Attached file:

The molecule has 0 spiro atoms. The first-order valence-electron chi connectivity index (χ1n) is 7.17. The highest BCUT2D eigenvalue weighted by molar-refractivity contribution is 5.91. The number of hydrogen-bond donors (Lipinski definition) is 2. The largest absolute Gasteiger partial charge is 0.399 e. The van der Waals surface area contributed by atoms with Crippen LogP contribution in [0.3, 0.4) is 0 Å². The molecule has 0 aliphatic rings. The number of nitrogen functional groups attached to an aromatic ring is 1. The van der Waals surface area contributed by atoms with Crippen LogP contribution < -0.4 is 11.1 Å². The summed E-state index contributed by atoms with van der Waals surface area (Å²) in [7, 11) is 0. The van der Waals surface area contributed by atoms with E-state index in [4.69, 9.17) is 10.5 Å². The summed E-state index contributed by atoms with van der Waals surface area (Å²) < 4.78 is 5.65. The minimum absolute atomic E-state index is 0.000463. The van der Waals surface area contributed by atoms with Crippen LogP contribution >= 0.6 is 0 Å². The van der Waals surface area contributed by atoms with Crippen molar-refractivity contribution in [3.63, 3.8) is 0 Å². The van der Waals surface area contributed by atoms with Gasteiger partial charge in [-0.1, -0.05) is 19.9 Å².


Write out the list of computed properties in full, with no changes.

The molecule has 0 spiro atoms. The first-order valence-electron chi connectivity index (χ1n) is 7.17. The highest BCUT2D eigenvalue weighted by molar-refractivity contribution is 5.91. The number of hydrogen-bond donors (Lipinski definition) is 2. The largest absolute Gasteiger partial charge is 0.399 e. The van der Waals surface area contributed by atoms with Crippen LogP contribution in [0.3, 0.4) is 0 Å². The molecule has 0 aliphatic rings. The number of nitrogen functional groups attached to an aromatic ring is 1. The van der Waals surface area contributed by atoms with Crippen LogP contribution < -0.4 is 11.1 Å². The summed E-state index contributed by atoms with van der Waals surface area (Å²) in [7, 11) is 0. The van der Waals surface area contributed by atoms with E-state index in [4.69, 9.17) is 10.5 Å². The summed E-state index contributed by atoms with van der Waals surface area (Å²) < 4.78 is 5.65. The minimum absolute atomic E-state index is 0.000463. The van der Waals surface area contributed by atoms with Crippen LogP contribution >= 0.6 is 0 Å². The van der Waals surface area contributed by atoms with Crippen molar-refractivity contribution in [3.63, 3.8) is 0 Å². The van der Waals surface area contributed by atoms with Gasteiger partial charge in [-0.1, -0.05) is 19.9 Å².